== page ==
Sir David King, the UK's chief scientific advisor, warned that, unless governments around the world took urgent action against climate change, global temperatures would rise by 3C, resulting in global famine and drought and threatening millions of lives. Cereal crop production could drop by between 20m and 400m tonnes, 400 million more people would be at risk of hunger, and 3 billion would be at extra risk of flooding and without access to freshwater supplies. This year, scientists calculated the Antarctic ice sheet is losing 36 cubic miles of ice every year. They also made the startling prediction that the Arctic ice cap will lose all of its summer sea ice by 2040, given the accelerating rate of melting observed in recent years.

Cellardyke swan

The dreaded avian flu, H5N1, turned up in a dead swan in Cellardyke, Fife. The virus seemed to remain confined to wild birds, however, and the potentially deadly flu caused no human casualties in the UK. It does not mark the end of H5N1, however. Scientists predict it will be back in the coming months and begin to spread around the world again as birds begin migration. For it to become deadly to humans, H5N1 needs to mutate so that it can transfer easily between people. So far this has not happened.


Nasa's adventurous Stardust mission brought the dust of a comet back to Earth. The mission was full of firsts: the first time a probe had been flown so close to a comet; the first extraterrestrial use of the advanced aerogel material - a hi-tech mousse made of glass and air sometimes called "frozen smoke" - to trap the grains of dust; and the first successful sample return to Earth since the moon landings. The first results were published in December and showed that scientists would have to rewrite the textbooks on comet formation. Not only are these objects more than simply dirty snowballs, as had been previously thought, scientists found materials in them that suggest they could have kickstarted life on Earth.


The underdog planet, smaller than the moon, was kicked out of the planetary club by the International Astronomical Union. The 2,500 scientists of the union decided on a definition of a planet as a body that orbits the sun, is so large that its own gravity makes it roughly spherical, and, crucially, also dominates its region of the solar system. Their decision will force a rewrite of science textbooks because the solar system is now a place with eight planets and three newly defined "dwarf planets" - a new category of object that includes Pluto. The category also includes an asteroid called Ceres and an object bigger than Pluto, initially called 2003 UB313 but later named officially as Eris.

Messing about in space

2006 was the year for doing weird, risky and just plain daft things in space. In February, an old Russian space suit filled with clothes was shoved out of the International Space Station. This was the cosmic equivalent of taking out the rubbish and the zero-G Guy Fawkes eventually burned up in the atmosphere as planned. In July, a Las Vegas property magnate called Robert Bigelow launched an experimental inflatable space hotel. The unconventional inn in the sky was crewed by cockroaches and Mexican jumping bean moths. In November, Russian cosmonaut Mikhail Tyurin hit the longest golf shot in history from the ISS. A Canadian golf manufacturer paid for the stunt.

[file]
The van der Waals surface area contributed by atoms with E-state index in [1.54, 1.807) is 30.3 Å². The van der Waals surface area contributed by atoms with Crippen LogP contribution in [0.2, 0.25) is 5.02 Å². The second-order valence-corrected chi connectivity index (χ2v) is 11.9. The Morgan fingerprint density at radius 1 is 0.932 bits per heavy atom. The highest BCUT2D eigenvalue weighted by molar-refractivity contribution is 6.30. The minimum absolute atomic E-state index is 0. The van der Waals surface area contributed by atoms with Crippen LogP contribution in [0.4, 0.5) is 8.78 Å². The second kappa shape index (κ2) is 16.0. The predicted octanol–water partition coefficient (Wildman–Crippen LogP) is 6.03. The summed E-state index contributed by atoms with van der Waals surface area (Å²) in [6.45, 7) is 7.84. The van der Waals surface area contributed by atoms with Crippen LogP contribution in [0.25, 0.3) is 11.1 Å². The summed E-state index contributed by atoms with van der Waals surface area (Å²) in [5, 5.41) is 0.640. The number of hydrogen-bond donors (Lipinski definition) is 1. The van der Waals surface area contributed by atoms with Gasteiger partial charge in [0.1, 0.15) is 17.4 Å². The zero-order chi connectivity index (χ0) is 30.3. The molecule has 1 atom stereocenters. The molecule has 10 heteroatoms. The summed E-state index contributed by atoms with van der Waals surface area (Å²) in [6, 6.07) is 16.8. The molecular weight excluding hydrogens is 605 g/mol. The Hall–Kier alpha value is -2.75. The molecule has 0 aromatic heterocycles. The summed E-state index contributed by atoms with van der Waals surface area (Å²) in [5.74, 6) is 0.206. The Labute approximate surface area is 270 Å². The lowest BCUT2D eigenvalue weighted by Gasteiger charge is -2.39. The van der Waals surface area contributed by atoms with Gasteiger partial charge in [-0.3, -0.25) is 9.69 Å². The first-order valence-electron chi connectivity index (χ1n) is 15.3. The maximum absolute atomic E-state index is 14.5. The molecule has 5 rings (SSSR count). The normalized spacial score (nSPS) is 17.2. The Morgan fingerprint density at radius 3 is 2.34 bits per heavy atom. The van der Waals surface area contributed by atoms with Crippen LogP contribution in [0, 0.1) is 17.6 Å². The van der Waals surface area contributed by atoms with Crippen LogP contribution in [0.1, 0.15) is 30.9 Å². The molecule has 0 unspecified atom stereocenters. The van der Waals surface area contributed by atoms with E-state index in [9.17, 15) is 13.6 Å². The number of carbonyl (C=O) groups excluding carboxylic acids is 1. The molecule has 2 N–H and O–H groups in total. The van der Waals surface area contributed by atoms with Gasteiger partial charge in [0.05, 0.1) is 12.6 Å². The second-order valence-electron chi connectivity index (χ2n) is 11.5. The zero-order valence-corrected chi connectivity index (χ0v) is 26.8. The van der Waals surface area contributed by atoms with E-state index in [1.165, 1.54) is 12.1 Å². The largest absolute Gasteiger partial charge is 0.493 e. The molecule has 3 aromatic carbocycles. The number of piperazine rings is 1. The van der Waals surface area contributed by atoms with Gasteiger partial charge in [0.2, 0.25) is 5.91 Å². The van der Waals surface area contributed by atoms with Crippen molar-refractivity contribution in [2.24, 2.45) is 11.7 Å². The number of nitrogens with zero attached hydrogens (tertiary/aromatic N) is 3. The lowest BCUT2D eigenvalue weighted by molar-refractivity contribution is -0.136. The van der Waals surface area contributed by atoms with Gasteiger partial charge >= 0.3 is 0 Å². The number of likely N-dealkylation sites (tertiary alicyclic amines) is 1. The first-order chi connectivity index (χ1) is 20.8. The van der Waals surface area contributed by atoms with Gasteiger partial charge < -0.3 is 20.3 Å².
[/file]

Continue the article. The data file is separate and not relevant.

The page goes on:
Water on Mars

The universe may not be such a lonely place after all. Earlier this month, Nasa scientists revealed the first evidence for flowing water on Mars. By comparing images taken by the now defunct Mars Global Surveyor satellite in 2001 and 2005 they saw tell-tale grooves cut by water bursting out of a crater wall and flowing between boulders. Researchers had previously found evidence that ancient lakes once dotted the Martian surface and vast quantities of water are locked up as ice at the planet's frosty poles. The flowing water would have quickly boiled and evaporated despite temperatures ranging from -8C and -100C because of the extremely low pressure. But the fact that it was there ups the odds for life on the red planet.

Extinction fears

In July, scientists warned extinctions are happening at 100 to 1,000 times the natural rate in geological history. Nearly a quarter of mammals, a third of amphibians and more than a tenth of bird species are threatened. Climate change is expected to force a further 15% to 37% of species over the edge. In November we learned that the current rate of extraction from the seas is predicted to cause the collapse of all the world's fish and shellfish stocks by 2048. Another study suggested that tigers would become extinct in just two decades.

Mature mums

The bounds of reproductive medicine were pushed a little further in July when a child psychiatrist became the oldest woman in Britain to have a baby. Patricia Rashbrook, 63, had the boy by caesarean section after receiving fertility treatment in eastern Europe. The birth provoked criticism from groups who said that her age would mean she was not physically able to bring him up.

Neanderthal refuge

Neanderthals may have clung on in Europe until as recently as 24,000 years ago - 11,000 years later than scientists had thought. A cave that was perhaps their last European refuge was revealed in a study published in September. Gorham's cave in Gibraltar was home to 15 neanderthals.